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We'll run out of beer before we run out of oil

by Jerome a Paris Mon Feb 26th, 2007 at 09:48:12 AM EST

Today's story is about beer, and about the unexpected consequences that the combined energy and global warming crises have on its price, but it also more generally about the unpredictable links we find between apparently unrelated issues as we push the limits on the exploitation of the earth's resources.

The immediate story is this:

Blow for beer as biofuels clean out barley

The rapid expansion of biofuel production may be welcome news for environmentalists but for the world's beer drinkers it could be a different story.

Strong demand for biofuel feedstocks such as corn, soyabeans and rapeseed is encouraging farmers to plant these crops instead of grains like barley, driving up prices.

Jean-François van Boxmeer, chief executive of Heineken the Dutch brewer, warned last week that the expansion of the biofuel sector was beginning to cause a "structural shift" in European and US agricultural markets.

One consequence, he said, could be a long-term shift upwards in the price of beer. Barley and hops account for about 7-8 per cent of brewing costs.


"In the US, land that was cultivated for growing barley has been given over to corn because of the ethanol demand," said Levin Flake, a grains trade analyst at the US department of agriculture.

The biofuels boom, motivated by a combination of subsidies and regulation, is already creating plenty of problems while doing very little to solve the underlying issue, our gas-guzzling habits...

Ethanol is now required as a fuel additive in the USA as a substitute to MBTE, an additive that was found to be noxious; it is also seen as a home-grown substitute for gas produced from oil, and a renewable one at that, thus helping to solve two problems in one go: dependency on Middle Eastern oil, and carbon emissions. The problems with that approach are numerous. The first one, endlessly discussed, is that biofuels provide a pretty weak substitute for oil, as their production (at least for so-called 'first generation' biofuels such as those made from corn) still requires a lot of oil in the context of our current energy-intensive agriculture. The second, which is slowly emerging, is the ripple effects that the rapid switch to biofuels is creating in other sectors, starting with the impact on corn prices (as demand for the crop skyrockets), and continuing with similar consequences on other crops that are now being displaced by corn as farmers try to take advantage of higher prices. What we are seeing is what appears to be increasingly desperate efforts by our industrial model to switch from one input to another as shortages appear - and propagate, and we keep on discovering new bottlenecks.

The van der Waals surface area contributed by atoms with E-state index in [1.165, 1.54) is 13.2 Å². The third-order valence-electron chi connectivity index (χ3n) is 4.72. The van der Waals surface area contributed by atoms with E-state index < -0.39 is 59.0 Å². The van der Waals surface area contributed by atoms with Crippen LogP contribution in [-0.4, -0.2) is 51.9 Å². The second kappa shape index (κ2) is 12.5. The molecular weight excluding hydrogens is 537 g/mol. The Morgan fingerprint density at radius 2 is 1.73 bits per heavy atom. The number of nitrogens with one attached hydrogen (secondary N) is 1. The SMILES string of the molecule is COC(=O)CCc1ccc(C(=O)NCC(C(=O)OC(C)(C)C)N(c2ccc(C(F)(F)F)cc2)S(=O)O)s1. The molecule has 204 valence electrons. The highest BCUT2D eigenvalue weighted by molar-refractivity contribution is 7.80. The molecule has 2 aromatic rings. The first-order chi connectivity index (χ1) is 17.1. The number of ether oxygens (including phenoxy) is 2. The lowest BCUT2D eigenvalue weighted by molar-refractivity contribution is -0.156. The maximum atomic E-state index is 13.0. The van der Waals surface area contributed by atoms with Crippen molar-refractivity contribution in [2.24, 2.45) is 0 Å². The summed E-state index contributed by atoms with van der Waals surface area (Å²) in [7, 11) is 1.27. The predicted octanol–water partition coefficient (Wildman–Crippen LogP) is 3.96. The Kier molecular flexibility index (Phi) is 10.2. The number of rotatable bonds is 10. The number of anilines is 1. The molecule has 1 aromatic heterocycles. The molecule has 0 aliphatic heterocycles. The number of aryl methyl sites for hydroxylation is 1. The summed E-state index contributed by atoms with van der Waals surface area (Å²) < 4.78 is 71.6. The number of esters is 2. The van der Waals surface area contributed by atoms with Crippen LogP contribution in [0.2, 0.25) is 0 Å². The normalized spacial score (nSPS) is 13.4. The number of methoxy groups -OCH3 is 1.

Resource scarcity is spreading, and the looming shortages implied in these skyrocketing prices suggest with increasing force that we are really going to need to start thinking about the demand side of the equation, instead of always looking for new solutions on the offer side. All our resources are at stake, and it's simply not going to be easy to reduce demand for one by finding substitutes - we're going to have to learn to do with less of *everything*, soon. :: ::

In this context, KKR's announcement that it was purchasing TXU for a record $44 bn (in the largest private equity deal ever) comes with an interesting twist, and a highly relevant one here:

How Green Green-Lighted the TXU Deal

It's a turn of events in a bitter feud between environmentalists and the highly profitable Texas utility giant that no one could have predicted.